d) Marital assets and liabilities:
1) Assets acquired and liabilities incurred during the marriage, individually by either spouse or jointly by them;
2) The enhancement in value and appreciation of non-marital assets resulting either from the efforts of either party during the marriage or from the contribution to or expenditure thereon of marital funds or other forms of marital assets, or both;
3) Interspousal gifts during the marriage;
4) All vested and non-vested benefits, rights, and funds accrued during the marriage in retirement, pension, profit-sharing, annuity, deferred compensation, and insurance plans and programs;
5) All real property held by the parties as tenants by the entireties, whether acquired prior to or during the marriage, shall be presumed to be a marital asset. If, in any case, a party makes a claim to the contrary, the burden of proof shall be on the party asserting the claim that the subject property, or some portion thereof, is non-marital; and
6) All personal property titled jointly by the parties as tenants by the entireties, whether acquired prior to or during the marriage, shall be presumed to be a marital asset. In the event a party makes a claim to the contrary, the burden of proof shall be on the party asserting the claim that the subject property, or some portion thereof, is non-marital.
1) Types of alimony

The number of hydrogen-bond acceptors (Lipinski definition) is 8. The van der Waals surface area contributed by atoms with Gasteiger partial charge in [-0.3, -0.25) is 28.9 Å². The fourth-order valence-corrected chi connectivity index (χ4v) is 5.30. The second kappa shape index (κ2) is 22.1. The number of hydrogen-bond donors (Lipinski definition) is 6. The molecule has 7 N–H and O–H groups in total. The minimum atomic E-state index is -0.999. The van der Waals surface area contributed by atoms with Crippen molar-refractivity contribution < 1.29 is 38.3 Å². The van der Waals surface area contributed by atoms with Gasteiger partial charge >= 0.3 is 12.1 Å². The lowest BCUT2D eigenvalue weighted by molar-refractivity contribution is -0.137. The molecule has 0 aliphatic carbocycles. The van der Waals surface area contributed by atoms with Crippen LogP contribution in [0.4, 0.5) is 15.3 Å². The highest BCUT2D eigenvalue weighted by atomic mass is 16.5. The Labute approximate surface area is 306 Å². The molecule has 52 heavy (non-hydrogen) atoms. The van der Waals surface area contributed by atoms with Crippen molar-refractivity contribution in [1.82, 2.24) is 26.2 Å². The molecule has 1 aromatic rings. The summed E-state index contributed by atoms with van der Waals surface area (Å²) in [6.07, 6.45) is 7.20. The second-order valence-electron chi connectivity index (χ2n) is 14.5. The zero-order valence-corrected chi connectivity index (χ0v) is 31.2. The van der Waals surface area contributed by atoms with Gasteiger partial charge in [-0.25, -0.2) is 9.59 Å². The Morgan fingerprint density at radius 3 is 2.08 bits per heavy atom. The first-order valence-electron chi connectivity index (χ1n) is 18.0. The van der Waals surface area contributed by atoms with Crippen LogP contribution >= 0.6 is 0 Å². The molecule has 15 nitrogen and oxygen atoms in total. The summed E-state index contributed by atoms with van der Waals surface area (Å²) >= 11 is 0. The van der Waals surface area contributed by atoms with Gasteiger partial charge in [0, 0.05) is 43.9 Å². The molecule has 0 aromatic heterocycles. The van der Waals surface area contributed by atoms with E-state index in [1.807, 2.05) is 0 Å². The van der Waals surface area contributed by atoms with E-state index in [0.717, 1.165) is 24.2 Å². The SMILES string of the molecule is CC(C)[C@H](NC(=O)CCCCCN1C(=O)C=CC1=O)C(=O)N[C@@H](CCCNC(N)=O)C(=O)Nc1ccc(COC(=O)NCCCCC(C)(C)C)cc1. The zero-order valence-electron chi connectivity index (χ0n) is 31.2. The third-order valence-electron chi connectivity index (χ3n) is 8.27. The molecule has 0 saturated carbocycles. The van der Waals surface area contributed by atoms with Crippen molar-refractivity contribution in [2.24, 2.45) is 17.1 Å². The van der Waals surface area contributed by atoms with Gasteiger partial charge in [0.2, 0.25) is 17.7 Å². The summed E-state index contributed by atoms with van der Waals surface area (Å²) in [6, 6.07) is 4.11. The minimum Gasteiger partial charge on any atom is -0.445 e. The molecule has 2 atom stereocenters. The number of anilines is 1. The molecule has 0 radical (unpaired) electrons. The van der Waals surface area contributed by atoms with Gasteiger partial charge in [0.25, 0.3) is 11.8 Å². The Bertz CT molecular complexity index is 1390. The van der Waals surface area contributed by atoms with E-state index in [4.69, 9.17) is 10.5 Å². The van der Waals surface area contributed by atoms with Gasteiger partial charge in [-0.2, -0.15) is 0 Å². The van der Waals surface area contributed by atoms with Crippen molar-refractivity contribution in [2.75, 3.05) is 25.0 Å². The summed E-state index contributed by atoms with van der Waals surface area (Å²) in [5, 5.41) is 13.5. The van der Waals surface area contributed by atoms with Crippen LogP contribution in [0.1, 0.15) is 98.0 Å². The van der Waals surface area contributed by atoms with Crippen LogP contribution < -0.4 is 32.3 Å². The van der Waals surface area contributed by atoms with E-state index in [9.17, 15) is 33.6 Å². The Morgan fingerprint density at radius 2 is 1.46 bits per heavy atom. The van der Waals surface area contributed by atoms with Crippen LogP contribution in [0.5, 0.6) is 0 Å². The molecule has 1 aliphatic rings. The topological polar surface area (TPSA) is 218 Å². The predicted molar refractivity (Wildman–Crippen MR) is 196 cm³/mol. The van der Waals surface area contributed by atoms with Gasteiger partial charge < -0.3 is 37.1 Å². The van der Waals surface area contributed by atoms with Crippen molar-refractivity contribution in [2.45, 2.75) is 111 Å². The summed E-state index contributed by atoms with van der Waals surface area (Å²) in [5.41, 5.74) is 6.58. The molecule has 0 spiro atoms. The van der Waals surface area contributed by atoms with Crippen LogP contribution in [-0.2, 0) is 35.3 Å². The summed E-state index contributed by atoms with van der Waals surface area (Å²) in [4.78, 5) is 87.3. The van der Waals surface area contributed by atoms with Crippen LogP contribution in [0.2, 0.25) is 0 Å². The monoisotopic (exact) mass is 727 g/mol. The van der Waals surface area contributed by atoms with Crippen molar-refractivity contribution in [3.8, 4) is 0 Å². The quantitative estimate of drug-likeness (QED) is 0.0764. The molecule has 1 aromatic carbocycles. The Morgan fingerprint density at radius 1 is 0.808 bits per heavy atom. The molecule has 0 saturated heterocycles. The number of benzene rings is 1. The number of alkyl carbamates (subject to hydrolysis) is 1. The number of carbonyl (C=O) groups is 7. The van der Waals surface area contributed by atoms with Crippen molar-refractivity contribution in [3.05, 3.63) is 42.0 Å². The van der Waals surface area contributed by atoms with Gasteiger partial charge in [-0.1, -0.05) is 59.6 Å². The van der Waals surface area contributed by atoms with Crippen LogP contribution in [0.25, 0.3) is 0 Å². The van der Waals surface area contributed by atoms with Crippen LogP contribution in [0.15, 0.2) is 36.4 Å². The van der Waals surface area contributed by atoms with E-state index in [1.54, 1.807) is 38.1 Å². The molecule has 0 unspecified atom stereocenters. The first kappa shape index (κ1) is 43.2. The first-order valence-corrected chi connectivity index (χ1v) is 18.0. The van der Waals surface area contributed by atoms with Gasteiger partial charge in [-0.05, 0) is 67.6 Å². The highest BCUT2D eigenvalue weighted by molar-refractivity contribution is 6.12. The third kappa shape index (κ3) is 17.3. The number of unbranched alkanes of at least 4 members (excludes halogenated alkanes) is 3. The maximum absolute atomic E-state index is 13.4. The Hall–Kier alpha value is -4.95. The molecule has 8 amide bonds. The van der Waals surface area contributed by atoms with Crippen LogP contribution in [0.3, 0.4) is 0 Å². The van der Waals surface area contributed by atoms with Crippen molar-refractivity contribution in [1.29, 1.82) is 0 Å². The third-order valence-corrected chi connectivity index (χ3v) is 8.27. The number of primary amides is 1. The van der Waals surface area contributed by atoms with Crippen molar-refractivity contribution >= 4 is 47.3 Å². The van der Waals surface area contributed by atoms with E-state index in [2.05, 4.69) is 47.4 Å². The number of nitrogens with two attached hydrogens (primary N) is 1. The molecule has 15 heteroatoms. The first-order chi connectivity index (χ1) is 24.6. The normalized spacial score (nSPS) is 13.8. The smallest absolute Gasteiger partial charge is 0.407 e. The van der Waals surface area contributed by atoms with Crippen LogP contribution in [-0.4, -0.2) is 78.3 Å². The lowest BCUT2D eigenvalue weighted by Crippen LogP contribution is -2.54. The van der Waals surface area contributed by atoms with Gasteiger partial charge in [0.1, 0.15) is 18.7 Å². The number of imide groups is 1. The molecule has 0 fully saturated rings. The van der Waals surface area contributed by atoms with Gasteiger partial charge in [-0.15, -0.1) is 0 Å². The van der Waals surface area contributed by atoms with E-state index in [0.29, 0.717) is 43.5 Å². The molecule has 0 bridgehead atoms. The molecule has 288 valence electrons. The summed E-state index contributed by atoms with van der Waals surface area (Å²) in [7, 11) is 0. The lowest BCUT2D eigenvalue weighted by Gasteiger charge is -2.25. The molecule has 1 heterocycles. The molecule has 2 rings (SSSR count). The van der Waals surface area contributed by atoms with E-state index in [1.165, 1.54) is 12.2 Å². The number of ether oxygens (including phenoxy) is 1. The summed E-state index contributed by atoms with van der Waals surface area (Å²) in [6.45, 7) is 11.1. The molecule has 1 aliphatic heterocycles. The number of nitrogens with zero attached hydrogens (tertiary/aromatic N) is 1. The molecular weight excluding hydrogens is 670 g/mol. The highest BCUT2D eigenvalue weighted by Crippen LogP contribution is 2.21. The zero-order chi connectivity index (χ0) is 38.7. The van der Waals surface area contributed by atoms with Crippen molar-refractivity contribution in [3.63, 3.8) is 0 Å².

2) Temporary Alimony
3) Bridge the Gap Alimony
4) Rehabilitative Alimony
5) Durational Alimony
6) Permanent Alimony
7) Lump Sum Alimony
8) Statutory factors
9) Standard of living that the parties enjoyed during their (intact) marriage
10) Duration of marriage
11) Age and physical and emotional condition of each party
12) The financial resources of each party, including the non-marital and the marital assets and liabilities distributed to each.
13) The earning capacities, educational levels, vocational skills, and employability of the parties and, when applicable, the time necessary for either party to acquire sufficient education or training to enable such party to find appropriate employment.
14) The contribution of each party to the marriage, including, but not limited to, services rendered in homemaking, child care, education, and career building of the other party.
15) The responsibilities each party will have with regard to any minor children they have in common.
16) The tax treatment and consequences to both parties of any alimony award, including the designation of all or a portion of the payment as a nontaxable, nondeductible payment.
17) All sources of income available to either party, including income available to either party through investments of any asset held by that party.
18) Any other factor necessary to do equity and justice between the parties
5. Child Support
1) The following principles establish the public policy of the State of Florida in the creation of the child support guidelines:
(a) Each parent has a fundamental obligation to support his or her minor or legally dependent child.
(b) The guidelines schedule is based on the parent's combined net income estimated to have been allocated to the child as if the parents and children were living in an intact household.
(c) The guidelines encourage fair and efficient settlement of support issues between parents and minimizes the need for litigation.
2) All child support orders and income deduction orders entered on or after October 1, 2010, must provide:
(a) For child support to terminate on a child's 18th birthday unless the court finds or previously found that s. 207 743.07(2) applies, or is otherwise agreed to by the parties
6. Everything Else
a) Restoration of name
b) Income Taxes
c) Attorney Fees
d) Security for judgment
f) Life Insurance
h) Income Deduction Order (IDO) for Child Support, Alimony and/or Attorney's fees